(New York: Knopf, 2019), 240
I thoroughly enjoyed Robert Caro's memoir Working about his life as a journalist and biographer of Robert Moses and Lyndon Johnson. And he's not just a biographer, unless that term expands to include researcher and storyteller and historian and psychologist of political power. I have not read his biographies yet, but I certainly will now knowing a bit more about why and how they were written.
Caro's relates how as a journalist he wrote some stories on Robert Moses but was nagged by the unanswered questions about how this man, never elected to political office, wielded such power. It was in attempting to answer that question that Caro found new purpose that would see him through many long years of hardship and insecurity before The Power Broker was published.
Caro's deep curiosity and relentless pursuit of the truth is evident again in his research for The Years of Lyndon Johnson. He tells of the rows upon rows of boxes of documents across several floors at the Johnson Presidential Library and the many long years spent with his wife studying the contents of those boxes, all to fulfill his mentor's advice to Turn every page. Never assume anything. Nothing speaks to his dedication more than the fact that he is still, at 85 years old, more than 40 years after he started, research and writing to complete his volumes on Johnson.
Caro's biographies are of course about more than Moses and Johnson, and he states his purpose as illuminating the times of these men and the forces that molded those times. I found impressive the lengths to which he has gone to also illuminate the lives of powerless impacted by these powerful men. In Moses' case it is farmers and tenement dwellers who saw their homes and communities condemned for the completion of one of his great public works projects. For Johnson it is the farmers of the rural hill country in Texas who so benefited from his efforts to bring electricity to the region. Caro and his wife even moved to the hill country for three years to earn the trust of these people and learn more about their lives and the young Lyndon Johnson, who turned out to be rather different than the one depicted in previous biographies.
Caro's fascination with Moses and Johnson is how they obtained and exercised political power. He has a great line near the end of his memoir where he says that power does not always corrupt someone, but it does always reveal the truth about someone. We all have power in certain domains of our lives—what does our exercise of this power reveal about us?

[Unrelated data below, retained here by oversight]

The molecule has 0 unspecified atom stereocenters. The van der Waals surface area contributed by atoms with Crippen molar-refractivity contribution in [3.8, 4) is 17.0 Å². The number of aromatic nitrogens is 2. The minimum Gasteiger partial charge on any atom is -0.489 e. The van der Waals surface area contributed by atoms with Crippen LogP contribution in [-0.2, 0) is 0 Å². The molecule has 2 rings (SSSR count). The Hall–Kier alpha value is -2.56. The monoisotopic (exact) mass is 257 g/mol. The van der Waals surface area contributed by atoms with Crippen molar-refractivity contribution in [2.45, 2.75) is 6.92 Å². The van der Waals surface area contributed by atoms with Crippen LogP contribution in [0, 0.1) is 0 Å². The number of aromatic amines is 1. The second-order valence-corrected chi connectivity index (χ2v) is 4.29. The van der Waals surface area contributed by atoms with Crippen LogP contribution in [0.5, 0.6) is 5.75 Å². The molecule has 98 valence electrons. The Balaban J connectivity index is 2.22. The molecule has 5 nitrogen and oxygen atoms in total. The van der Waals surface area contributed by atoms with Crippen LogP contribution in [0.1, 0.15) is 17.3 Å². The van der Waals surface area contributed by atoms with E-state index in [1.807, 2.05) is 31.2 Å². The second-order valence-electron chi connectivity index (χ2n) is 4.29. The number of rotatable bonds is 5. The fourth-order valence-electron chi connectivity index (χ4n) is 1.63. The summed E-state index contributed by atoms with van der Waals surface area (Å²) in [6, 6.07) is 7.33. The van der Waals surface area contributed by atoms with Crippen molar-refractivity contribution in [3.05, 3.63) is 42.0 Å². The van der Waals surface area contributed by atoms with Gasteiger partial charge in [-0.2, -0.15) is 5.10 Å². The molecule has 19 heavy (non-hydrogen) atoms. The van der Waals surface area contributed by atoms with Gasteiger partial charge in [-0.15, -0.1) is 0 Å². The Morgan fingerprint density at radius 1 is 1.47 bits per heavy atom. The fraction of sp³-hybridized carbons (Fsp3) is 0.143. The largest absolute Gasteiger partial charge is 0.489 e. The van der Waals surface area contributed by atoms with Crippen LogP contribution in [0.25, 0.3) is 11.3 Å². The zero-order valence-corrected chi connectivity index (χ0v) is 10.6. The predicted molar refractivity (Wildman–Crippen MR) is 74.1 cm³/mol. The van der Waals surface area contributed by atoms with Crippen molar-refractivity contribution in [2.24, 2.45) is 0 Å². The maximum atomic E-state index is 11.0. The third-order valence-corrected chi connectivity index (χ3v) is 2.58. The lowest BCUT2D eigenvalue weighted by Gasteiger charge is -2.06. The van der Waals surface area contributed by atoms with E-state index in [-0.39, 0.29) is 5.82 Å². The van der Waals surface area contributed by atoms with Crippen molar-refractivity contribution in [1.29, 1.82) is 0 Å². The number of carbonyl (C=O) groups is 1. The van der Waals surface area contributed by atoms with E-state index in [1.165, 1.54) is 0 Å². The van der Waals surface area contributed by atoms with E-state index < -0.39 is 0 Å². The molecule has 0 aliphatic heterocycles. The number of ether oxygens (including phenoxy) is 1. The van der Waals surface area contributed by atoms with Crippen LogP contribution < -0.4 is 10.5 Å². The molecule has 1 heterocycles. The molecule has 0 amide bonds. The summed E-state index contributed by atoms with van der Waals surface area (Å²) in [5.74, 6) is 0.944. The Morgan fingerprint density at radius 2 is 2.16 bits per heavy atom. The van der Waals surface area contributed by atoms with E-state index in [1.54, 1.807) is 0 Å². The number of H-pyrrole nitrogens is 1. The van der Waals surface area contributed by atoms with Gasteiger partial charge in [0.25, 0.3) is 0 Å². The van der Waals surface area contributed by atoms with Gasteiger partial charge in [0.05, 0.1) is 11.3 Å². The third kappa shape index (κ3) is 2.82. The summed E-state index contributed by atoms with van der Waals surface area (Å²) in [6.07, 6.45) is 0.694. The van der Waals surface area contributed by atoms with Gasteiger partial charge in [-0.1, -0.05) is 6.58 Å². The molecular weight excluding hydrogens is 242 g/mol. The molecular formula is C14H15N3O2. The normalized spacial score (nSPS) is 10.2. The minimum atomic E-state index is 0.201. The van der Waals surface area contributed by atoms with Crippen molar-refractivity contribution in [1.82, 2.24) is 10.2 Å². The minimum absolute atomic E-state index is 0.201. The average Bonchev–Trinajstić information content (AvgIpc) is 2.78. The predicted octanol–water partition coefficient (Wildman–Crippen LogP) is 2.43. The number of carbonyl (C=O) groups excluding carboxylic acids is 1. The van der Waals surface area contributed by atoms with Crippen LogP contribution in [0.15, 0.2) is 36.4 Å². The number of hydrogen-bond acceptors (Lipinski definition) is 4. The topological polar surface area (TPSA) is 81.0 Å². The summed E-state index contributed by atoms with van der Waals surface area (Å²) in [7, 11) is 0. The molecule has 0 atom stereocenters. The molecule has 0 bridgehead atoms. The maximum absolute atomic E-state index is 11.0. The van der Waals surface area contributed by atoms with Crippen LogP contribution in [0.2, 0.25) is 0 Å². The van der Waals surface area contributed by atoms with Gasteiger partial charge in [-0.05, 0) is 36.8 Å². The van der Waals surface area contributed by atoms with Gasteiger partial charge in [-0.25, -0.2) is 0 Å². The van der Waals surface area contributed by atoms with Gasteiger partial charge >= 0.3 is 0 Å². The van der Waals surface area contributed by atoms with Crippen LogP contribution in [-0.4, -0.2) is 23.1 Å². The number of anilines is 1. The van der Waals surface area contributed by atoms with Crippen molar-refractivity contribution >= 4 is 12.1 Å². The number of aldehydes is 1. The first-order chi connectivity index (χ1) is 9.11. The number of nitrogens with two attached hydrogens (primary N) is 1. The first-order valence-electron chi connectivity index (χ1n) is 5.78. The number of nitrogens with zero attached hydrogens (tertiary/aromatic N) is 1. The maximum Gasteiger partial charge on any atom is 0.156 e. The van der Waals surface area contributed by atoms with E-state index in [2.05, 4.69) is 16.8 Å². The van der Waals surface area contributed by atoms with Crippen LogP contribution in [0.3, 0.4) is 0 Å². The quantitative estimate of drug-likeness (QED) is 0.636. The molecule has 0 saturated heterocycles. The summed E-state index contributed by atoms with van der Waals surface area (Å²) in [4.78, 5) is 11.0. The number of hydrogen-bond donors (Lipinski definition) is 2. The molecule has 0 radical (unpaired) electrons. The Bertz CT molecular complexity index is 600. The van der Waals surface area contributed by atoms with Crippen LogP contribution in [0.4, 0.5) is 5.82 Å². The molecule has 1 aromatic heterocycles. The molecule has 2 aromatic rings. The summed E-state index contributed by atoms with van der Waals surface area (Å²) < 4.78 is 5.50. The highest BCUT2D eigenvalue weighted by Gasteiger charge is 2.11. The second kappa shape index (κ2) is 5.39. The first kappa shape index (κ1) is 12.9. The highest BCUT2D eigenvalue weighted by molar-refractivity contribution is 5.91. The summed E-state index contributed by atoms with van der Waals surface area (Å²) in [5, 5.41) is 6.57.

- "I never had the slightest interest in writing the life of a great man. From the very start I thought of writing biographies as a means of illuminating the times of the men I was writing about and the great forces that molded those times—particularly the force that is political power." (3)
- "I always liked finding out how things work and trying to explain them to people." (5)
- "If I could find out where Robert Moses got his power—this power that no one understood; this power that nobody else was really even thinking about, the power was just sort of there, it had been there for more than four decades—if I could explain it, I would be adding something to the knowledge people ought to have about political power, no the kind of things you learn in a textbook but the raw naked realities of power, about how power works in cities, how it really works." (14-15)
- "To really show political power, you had to show the effect of power on the powerless, and show it fully enough so the reader could feel it." (61)
- On community in your work: upon joining the Allen Room of writers at the New York public library and hearing that his 5 years of work on The Power Broker so far was reasonable given 7 and 9 years others had been working: "In a couple of sentences, these two men—idols of mine—had wiped away five years of doubt." (77)
- Research advice he received: "Turn every page. Never assume anything. Turn every goddamned page." (84)
- "There had been a lot of stolen elections in American political history; it wouldn't be exaggerating much, in fact, to say that the stealing of elections was an integral part of that history." (112)
- Daily Routine/Writing (162-163, 200):
- get up at 7 and put on jacket and tie to remind himself he's going to a job and has to produce
- outline writing while walking to work through Central Park
- start the day by reading what he wrote the previous day
- write first drafts in longhand (pen or pencil on narrow-lined white legal pads), then on typewriter
- Context Switching: "Any interruption is a shock, a real jolt." (162)
- Unwind at the end of the day with single-malt Scotch or Weller 107
- "An executive order...is just a piece of paper and can be repealed by another piece of paper. But to write it in the books of law–once you succeed in that it's not so easy to change." (172)
- "My book are an examination of what power does to people. Power doesn't always corrupt...But what power always does is reveal, because when you're climbing, you have to conceal from people what it is you're really willing to do, what it is you want to do. But once you get enough power, once your'e there, where you wanted to be all along, then you can see what the protagonist wanted to do all along, because now he's doing it." (206)